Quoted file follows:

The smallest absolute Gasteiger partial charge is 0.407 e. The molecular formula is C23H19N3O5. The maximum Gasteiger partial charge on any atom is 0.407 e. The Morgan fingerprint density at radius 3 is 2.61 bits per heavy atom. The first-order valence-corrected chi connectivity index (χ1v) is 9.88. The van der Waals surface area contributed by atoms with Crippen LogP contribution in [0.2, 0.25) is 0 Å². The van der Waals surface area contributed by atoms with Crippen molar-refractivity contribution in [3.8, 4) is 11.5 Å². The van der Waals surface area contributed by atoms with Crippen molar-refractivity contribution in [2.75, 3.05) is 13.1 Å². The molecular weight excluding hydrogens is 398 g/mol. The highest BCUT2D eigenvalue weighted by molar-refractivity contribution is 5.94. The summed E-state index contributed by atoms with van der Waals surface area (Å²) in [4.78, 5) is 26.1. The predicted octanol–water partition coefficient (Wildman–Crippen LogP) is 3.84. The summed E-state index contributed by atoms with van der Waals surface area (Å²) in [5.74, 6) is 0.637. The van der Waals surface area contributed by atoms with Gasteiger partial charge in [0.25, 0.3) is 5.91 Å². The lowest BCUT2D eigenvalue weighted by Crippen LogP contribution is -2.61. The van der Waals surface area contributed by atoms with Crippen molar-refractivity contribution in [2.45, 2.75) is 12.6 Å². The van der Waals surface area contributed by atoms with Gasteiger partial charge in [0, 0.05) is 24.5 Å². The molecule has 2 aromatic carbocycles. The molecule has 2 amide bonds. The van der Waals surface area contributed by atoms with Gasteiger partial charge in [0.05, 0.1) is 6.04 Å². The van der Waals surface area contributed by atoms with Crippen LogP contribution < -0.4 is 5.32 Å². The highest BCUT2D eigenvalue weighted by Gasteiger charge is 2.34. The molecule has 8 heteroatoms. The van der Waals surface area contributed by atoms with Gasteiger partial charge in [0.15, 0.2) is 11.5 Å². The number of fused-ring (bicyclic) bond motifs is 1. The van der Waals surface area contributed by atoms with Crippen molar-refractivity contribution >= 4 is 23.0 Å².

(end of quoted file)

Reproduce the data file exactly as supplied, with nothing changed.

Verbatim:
The smallest absolute Gasteiger partial charge is 0.407 e. The molecular formula is C23H19N3O5. The maximum Gasteiger partial charge on any atom is 0.407 e. The Morgan fingerprint density at radius 3 is 2.61 bits per heavy atom. The first-order valence-corrected chi connectivity index (χ1v) is 9.88. The van der Waals surface area contributed by atoms with Crippen LogP contribution in [0.2, 0.25) is 0 Å². The van der Waals surface area contributed by atoms with Crippen molar-refractivity contribution in [3.8, 4) is 11.5 Å². The van der Waals surface area contributed by atoms with Crippen molar-refractivity contribution in [2.75, 3.05) is 13.1 Å². The molecular weight excluding hydrogens is 398 g/mol. The highest BCUT2D eigenvalue weighted by molar-refractivity contribution is 5.94. The summed E-state index contributed by atoms with van der Waals surface area (Å²) in [4.78, 5) is 26.1. The predicted octanol–water partition coefficient (Wildman–Crippen LogP) is 3.84. The summed E-state index contributed by atoms with van der Waals surface area (Å²) in [5.74, 6) is 0.637. The van der Waals surface area contributed by atoms with Gasteiger partial charge in [0.25, 0.3) is 5.91 Å². The lowest BCUT2D eigenvalue weighted by Crippen LogP contribution is -2.61. The van der Waals surface area contributed by atoms with Crippen molar-refractivity contribution in [2.45, 2.75) is 12.6 Å². The van der Waals surface area contributed by atoms with Gasteiger partial charge in [0, 0.05) is 24.5 Å². The molecule has 2 aromatic carbocycles. The molecule has 2 amide bonds. The van der Waals surface area contributed by atoms with Gasteiger partial charge in [0.05, 0.1) is 6.04 Å². The van der Waals surface area contributed by atoms with Crippen LogP contribution < -0.4 is 5.32 Å². The highest BCUT2D eigenvalue weighted by Gasteiger charge is 2.34. The molecule has 8 heteroatoms. The van der Waals surface area contributed by atoms with Gasteiger partial charge in [0.15, 0.2) is 11.5 Å². The number of fused-ring (bicyclic) bond motifs is 1. The van der Waals surface area contributed by atoms with Crippen molar-refractivity contribution >= 4 is 23.0 Å².